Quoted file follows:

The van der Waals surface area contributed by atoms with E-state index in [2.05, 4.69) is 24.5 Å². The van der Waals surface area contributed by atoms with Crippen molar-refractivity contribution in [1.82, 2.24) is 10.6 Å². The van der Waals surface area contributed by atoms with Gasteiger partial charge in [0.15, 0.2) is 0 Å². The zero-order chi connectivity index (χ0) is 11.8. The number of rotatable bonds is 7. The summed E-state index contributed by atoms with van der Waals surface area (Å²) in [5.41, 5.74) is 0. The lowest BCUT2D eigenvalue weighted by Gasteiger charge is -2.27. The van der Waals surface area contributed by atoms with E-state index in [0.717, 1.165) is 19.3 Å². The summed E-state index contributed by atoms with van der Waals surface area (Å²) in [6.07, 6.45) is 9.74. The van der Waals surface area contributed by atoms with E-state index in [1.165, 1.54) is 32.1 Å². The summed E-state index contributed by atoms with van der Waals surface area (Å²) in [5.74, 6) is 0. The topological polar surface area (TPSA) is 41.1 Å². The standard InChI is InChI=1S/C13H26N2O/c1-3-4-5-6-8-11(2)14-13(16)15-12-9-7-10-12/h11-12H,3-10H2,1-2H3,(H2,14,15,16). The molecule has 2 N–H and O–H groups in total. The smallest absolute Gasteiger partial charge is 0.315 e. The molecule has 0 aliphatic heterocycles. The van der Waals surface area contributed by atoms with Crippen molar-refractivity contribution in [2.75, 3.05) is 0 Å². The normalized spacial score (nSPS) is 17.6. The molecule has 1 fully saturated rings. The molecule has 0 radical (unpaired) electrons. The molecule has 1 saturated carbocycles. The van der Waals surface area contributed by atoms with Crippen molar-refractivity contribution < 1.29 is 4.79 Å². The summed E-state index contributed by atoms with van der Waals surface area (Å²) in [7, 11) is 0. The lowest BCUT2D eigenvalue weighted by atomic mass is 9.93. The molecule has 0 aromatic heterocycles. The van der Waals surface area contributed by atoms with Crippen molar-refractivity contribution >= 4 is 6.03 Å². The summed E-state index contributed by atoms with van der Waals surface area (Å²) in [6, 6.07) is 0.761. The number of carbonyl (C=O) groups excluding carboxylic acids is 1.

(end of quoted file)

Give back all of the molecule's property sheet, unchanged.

The van der Waals surface area contributed by atoms with E-state index in [2.05, 4.69) is 24.5 Å². The van der Waals surface area contributed by atoms with Crippen molar-refractivity contribution in [1.82, 2.24) is 10.6 Å². The van der Waals surface area contributed by atoms with Gasteiger partial charge in [0.15, 0.2) is 0 Å². The zero-order chi connectivity index (χ0) is 11.8. The number of rotatable bonds is 7. The summed E-state index contributed by atoms with van der Waals surface area (Å²) in [5.41, 5.74) is 0. The lowest BCUT2D eigenvalue weighted by Gasteiger charge is -2.27. The van der Waals surface area contributed by atoms with E-state index in [0.717, 1.165) is 19.3 Å². The summed E-state index contributed by atoms with van der Waals surface area (Å²) in [6.07, 6.45) is 9.74. The van der Waals surface area contributed by atoms with E-state index in [1.165, 1.54) is 32.1 Å². The summed E-state index contributed by atoms with van der Waals surface area (Å²) in [5.74, 6) is 0. The topological polar surface area (TPSA) is 41.1 Å². The standard InChI is InChI=1S/C13H26N2O/c1-3-4-5-6-8-11(2)14-13(16)15-12-9-7-10-12/h11-12H,3-10H2,1-2H3,(H2,14,15,16). The molecule has 2 N–H and O–H groups in total. The smallest absolute Gasteiger partial charge is 0.315 e. The molecule has 0 aliphatic heterocycles. The van der Waals surface area contributed by atoms with Crippen molar-refractivity contribution in [2.75, 3.05) is 0 Å². The normalized spacial score (nSPS) is 17.6. The molecule has 1 fully saturated rings. The molecule has 0 radical (unpaired) electrons. The molecule has 1 saturated carbocycles. The van der Waals surface area contributed by atoms with Crippen molar-refractivity contribution < 1.29 is 4.79 Å². The summed E-state index contributed by atoms with van der Waals surface area (Å²) in [7, 11) is 0. The lowest BCUT2D eigenvalue weighted by atomic mass is 9.93. The molecule has 0 aromatic heterocycles. The van der Waals surface area contributed by atoms with Crippen molar-refractivity contribution >= 4 is 6.03 Å². The summed E-state index contributed by atoms with van der Waals surface area (Å²) in [6, 6.07) is 0.761. The number of carbonyl (C=O) groups excluding carboxylic acids is 1.